For simplicity, we’ll refer to all versions of Wrapped DAI as “wDAI”, not to be confused with a number of specific but largely inconsequential tokens that happen to use the “wDAI” or “WDAI” symbol. Also, “domain” refers to any distinct sidechain or rollup that is in operation in the multichain system.
Wrapped Tokens Are Not Fungible With The Original
When most other bridges are used to move DAI off Ethereum, such as the Polygon Bridge moving DAI to Polygon, wDAI is created. This is the same for all tokens when they are moved from their native chain — a different version of the token is used on the other side, which is generally referred to as a wrapped token. A simplified diagram of this process is shown below.
Wrapped DAI Operating Across Chains (Diagram by MakerDAO)
As DAI (white) turns into wDAI (other colors) and moves to another chain, the original DAI is locked on the source chain and a clone token is minted on the destination chain. We can also end up with clones of clones floating out there in the system, like white to red to yellow above, that move ever further away from the underlying DAI asset.
Although these various wDAI tokens in this example should be redeemable for DAI back on Ethereum, they are not actually DAI. The term “wrapped” is really a misnomer since it implies the original asset is inside, disguised with a “wrap” when in fact the wrapped token is an entirely different token.
Wrapped DAI (wDAI) created by a random wDAI issuer is not fungible with DAI. (Diagram by Zero Mass)
Primarily, this is a fungibility problem — because these DAI derivatives are minted and controlled by a number of other chains, not MakerDAO, they are not fully fungible with DAI. Questionable fungibility is a problem because these other sidechains have different security levels, control mechanisms, and varying levels of stability. For example, Solana has faced repeated outages in the last year while Ethereum has virtually never gone offline in its seven-year history.
Risks of Using wDAI: Security and Liquidity Risks
When you use wDAI, you should be aware you are taking risks. For instance, there are at least a few ways that wDAI might be compromised through a cross-chain bridging protocol:
Stealing DAI directly from the bridge itself. A few things could allow for this — a bug in the contract that holds DAI, validators of the sidechain collude to alter the state root to L1, or the administrator of a bridge just decides to rugpull users and walk away with their DAI. An example that combines these scenarios played out a few months ago with the Ronin Bridge exploit. A hacker was able to walk away with 173,600 ETH and 25.5M USDC by gaining control of five validator nodes, the fifth through a security flaw that was never fixed.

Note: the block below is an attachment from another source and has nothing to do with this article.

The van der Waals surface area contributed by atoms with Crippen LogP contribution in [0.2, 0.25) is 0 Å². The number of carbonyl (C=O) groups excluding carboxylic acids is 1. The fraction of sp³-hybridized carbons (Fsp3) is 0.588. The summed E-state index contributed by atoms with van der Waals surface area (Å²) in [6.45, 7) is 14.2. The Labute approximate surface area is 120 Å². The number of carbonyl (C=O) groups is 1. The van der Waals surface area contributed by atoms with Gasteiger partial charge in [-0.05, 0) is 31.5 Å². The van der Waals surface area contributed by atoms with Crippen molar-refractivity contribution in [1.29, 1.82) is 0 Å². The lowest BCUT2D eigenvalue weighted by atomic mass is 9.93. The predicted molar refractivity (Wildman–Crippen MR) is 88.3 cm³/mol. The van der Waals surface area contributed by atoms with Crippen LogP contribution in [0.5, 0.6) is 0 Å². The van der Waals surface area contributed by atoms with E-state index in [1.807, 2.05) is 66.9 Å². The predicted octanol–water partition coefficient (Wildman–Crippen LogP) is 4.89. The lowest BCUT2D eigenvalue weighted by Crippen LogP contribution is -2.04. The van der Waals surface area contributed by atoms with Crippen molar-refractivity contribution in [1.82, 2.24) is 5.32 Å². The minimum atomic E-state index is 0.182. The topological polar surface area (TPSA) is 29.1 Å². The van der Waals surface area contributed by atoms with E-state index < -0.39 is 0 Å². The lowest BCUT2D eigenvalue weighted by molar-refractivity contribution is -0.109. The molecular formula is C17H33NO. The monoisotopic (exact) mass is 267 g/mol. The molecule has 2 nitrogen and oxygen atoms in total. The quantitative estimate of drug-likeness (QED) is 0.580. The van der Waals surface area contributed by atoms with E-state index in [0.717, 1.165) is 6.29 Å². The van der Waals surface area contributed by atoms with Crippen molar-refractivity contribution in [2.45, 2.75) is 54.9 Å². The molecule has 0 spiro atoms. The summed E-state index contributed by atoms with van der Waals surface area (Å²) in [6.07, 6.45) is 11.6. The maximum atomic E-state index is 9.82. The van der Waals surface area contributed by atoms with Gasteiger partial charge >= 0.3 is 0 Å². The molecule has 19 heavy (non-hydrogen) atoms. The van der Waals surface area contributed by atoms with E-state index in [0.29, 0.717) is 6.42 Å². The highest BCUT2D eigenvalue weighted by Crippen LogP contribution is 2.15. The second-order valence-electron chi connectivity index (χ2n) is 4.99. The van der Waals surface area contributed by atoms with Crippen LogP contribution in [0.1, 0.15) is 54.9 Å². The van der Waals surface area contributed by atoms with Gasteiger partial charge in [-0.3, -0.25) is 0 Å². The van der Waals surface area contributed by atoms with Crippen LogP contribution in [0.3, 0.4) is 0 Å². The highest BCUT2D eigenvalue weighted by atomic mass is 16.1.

Minting wDAI on a sidechain that is not backed by DAI on Ethereum. If the administrator of a particular bridge turns out to be an unscrupulous actor, they could fudge a rollup to L1 that creates new wDAI — not legitimately bridged from L1 — that they get to keep.
Exploiting a security flaw. Someone without any special control of the bridge could find a bug in the contract that allows them to mint unbacked wDAI. That’s what happened in the Solana hack from earlier this year when 120,000 of Wrapped Ether (around $320M at the time) was minted without locking ETH on Ethereum through an exploit of the contract on the Solana side of the bridge.
If an unsupported bridge and its associated wDAI are compromised in one of these ways (or through a number of others we haven’t covered), your wDAI may become locked or lose its value. This then becomes a liquidity problem — if either the bridge or the sidechain the bridge it connects to is compromised, you could suffer delays in moving your wDAI when it gets locked as a result of a security breach. Worse, you could suffer a loss in value, or lose your wDAI altogether. There are other concerns with liquidity you should be aware of too.
Liquidity for most tokens is achieved through a liquidity pool in order to be traded for other assets. The more common wDAI, like (PoS) DAI on Polygon, are already part of multiple pools and relatively easy to exchange for other crypto. However, newer wDAIs may not be as easily exchanged, except with the original issuer. If it doesn’t already have a high trading volume in the target chain of the crypto you’re looking to exchange it for, there’s not a lot of incentive for it to be added to a new liquidity pool.
So, you still want to avoid the high transaction fees on L1 by exchanging DAI on sidechains. But now you know the risks with using wDAI from random sources. What is the best way to do this?